Document Detail

Two-year clinical follow up of coronary drug-eluting stent in patients at high risk for coronary restenosis.
MedLine Citation:
PMID:  18252969     Owner:  NLM     Status:  MEDLINE    
OBJECTIVE: To evaluate the long-term follow up of patients at high risk for coronary restenosis. BACKGROUND: Drug-eluting stents (DES) have been proven to reduce restenosis and reintervention compared with bare-metal stents (BMS). Although the safety of DES is not different from that of BMS in the short-to-medium term, concern has arisen about the potential for late stent thrombosis related to delayed endothelialization of the stent struts. METHODS: Among 495 patients who underwent percutaneous coronary intervention between June 2004 and March 2005, we retrospectively identified a subset of 150 patients (30%) at high risk for coronary restenosis on the basis of angiographic characteristics who were treated with DES. We assessed the incidence of major adverse cardiac events (MACE) during a 2-year follow-up period. The risk of MACE was estimated by computing the hazard ratio and the 95% confidence interval using the Cox regression method. RESULTS: At baseline, 31% of the patients had diabetes mellitus, 43% had previous myocardial infarction (MI), and 12% had ST-elevation acute MI as the cause of admission. The most frequent selection criteria observed were the presence of a long lesion (73% of patients) and the execution of multivessel angioplasty (43% of patients). Overall, 284 lesions were treated (1.9 lesions/patient) and 318 stents were implanted (2 stents/patient). Two-year cumulative incidence of the combined endpoint of death or MI, target vessel revascularization (TVR), MACE and target lesion revascularization were 7.3%, 10%, 16% and 7.3%, respectively. Significant predictors of MACE at 2 years were total occlusion, number of lesions treated and age. Significant predictors of TVR at 2 years were bypass graft treatment, total occlusion, number of stents implanted and number of lesions treated. Stent thrombosis occurred in 3 patients (2%). CONCLUSION: In these real-world patients at high risk for coronary restenosis, the use of DES was associated with a low incidence of cardiac events.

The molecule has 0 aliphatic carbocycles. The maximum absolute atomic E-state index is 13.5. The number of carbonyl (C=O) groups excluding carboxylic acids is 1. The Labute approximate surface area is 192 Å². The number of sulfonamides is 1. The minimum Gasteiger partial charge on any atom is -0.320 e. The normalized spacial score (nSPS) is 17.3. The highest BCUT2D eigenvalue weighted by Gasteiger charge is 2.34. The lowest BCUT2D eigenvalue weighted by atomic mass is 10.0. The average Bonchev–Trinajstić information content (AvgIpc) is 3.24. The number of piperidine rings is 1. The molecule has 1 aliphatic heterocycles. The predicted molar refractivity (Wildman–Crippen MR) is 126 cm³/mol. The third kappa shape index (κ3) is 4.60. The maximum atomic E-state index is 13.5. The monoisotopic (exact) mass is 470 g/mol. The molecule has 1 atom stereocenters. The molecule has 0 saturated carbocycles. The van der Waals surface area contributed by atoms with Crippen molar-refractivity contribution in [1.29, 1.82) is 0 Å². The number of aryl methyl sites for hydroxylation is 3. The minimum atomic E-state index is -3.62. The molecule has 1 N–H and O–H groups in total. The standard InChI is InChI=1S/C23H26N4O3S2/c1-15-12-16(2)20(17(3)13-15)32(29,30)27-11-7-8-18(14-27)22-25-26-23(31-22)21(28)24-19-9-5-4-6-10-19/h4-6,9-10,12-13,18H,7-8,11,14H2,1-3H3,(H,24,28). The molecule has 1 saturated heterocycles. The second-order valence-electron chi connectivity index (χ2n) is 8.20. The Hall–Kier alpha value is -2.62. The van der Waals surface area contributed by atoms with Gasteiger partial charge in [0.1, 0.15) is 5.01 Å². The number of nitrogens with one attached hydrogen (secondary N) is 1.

Salvatore Azzarelli; Francesco Amico; Alfredo R Galassi; Michele Giacoppo; Vincenzo Argentino; Antonio Fiscella
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Publication Detail:
Type:  Evaluation Studies; Journal Article    
Journal Detail:
Title:  The Journal of invasive cardiology     Volume:  20     ISSN:  1557-2501     ISO Abbreviation:  J Invasive Cardiol     Publication Date:  2008 Feb 
Date Detail:
Created Date:  2008-02-06     Completed Date:  2008-03-28     Revised Date:  -    
Medline Journal Info:
Nlm Unique ID:  8917477     Medline TA:  J Invasive Cardiol     Country:  United States    
Other Details:
Languages:  eng     Pagination:  62-6     Citation Subset:  IM    
Clinical Division of Cardiology, Ferrarotto Hospital, via Fo 6/B, 95037, San Giovanni La Punta, Catania, Italy.
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MeSH Terms
Angioplasty, Transluminal, Percutaneous Coronary*
Coronary Angiography
Coronary Artery Disease / radiography,  therapy*
Coronary Restenosis / prevention & control*,  radiography*
Drug-Eluting Stents*
Follow-Up Studies
Middle Aged
Retrospective Studies
Risk Factors
Time Factors

From MEDLINE®/PubMed®, a database of the U.S. National Library of Medicine

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